June 16th, 2010

tsuki no usagi

Mandarin wonderin'

It has long been a recurring, even a stereotype joke in numerous sitcoms and movies that a non-native speaker of Mandarin (or other dialects of Chinese, perhaps) gets into an awkward situation through incorrect reproduction of vowel tones.

It would be great if someone provided a few real-life examples of phrases where the change of tone may totally change the meaning. It would be even greater if that were something innocent turning into something really embarrassing :)

Xie xie in advance :)
Crayons

Variations of Spanish Dialects and Accents

Hello, Fellow Polyglots!

I realize I may be opening up a can of worms and some may even find this subject offensive, though I hope not.

I've studied various languages, but this will be the first time I'll be studying Spanish. My question to you, and especially to speakers whose first language IS Spanish, is this:

"Which variation of accent or dialect *sounds* most pleasing to you and why?"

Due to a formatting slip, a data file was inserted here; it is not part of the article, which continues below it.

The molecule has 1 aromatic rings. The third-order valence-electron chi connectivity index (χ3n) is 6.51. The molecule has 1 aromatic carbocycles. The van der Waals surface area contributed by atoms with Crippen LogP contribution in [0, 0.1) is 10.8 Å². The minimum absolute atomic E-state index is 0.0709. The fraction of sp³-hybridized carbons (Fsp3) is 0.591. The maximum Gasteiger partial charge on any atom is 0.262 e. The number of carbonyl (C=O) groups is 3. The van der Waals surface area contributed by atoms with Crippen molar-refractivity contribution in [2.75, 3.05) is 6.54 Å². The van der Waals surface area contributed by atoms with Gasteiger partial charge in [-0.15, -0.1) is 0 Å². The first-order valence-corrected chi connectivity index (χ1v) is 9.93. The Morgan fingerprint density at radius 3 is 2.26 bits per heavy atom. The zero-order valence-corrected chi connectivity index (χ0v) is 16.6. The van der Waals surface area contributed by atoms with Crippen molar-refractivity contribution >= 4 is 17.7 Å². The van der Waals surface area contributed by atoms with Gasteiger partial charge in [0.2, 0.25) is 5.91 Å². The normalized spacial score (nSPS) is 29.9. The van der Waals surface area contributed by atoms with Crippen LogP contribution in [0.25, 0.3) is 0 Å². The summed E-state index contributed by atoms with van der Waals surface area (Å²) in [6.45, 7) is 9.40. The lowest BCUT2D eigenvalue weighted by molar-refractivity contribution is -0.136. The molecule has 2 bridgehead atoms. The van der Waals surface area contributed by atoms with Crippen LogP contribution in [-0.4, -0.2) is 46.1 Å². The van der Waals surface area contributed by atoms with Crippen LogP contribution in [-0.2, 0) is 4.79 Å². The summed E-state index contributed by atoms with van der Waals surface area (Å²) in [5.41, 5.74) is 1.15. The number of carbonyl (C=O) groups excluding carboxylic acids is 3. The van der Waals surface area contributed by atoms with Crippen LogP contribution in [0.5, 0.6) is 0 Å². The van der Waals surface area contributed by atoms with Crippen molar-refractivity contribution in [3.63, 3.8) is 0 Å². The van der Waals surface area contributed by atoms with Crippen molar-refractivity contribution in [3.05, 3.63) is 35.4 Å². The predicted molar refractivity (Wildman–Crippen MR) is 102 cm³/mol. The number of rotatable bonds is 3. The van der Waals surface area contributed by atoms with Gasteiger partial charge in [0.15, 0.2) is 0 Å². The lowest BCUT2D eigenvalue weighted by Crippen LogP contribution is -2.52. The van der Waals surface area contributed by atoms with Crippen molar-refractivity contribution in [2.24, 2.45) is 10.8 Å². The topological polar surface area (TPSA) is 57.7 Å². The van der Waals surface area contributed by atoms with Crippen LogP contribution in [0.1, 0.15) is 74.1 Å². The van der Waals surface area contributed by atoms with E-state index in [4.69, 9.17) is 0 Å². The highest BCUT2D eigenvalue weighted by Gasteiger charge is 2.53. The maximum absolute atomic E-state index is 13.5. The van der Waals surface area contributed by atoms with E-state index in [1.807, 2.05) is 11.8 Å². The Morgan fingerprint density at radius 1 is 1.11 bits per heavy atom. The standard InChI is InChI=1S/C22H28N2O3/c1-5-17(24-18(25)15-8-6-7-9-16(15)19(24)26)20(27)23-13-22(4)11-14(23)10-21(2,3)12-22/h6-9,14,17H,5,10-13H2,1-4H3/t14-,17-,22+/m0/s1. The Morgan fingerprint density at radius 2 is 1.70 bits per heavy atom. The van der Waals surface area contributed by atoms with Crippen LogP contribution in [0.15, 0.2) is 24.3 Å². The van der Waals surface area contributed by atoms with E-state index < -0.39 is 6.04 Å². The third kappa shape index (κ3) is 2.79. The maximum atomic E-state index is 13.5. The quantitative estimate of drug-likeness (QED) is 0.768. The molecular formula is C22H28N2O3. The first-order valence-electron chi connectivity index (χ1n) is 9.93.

In your response, if you can tell me what your first language is and/or where you're from it would help me put your opinion into a frame of reference.

I realize that this is simply an opinion and not a judgement on a culture.

I'm wondering this because, like English, there are so many variations of the language, but as an US American, I tend to find (for example) the Scottish accent musical, but less refined than much of the UK, so it's very sexy to me. I daresay that *most* of the US finds any UK accent pretty darn sexy. Again, this is just an opinion and not a judgement.

Thoughts on Spanish variations?

Please don't slay me for asking such a question!

*edit*
This is utterly fascinating!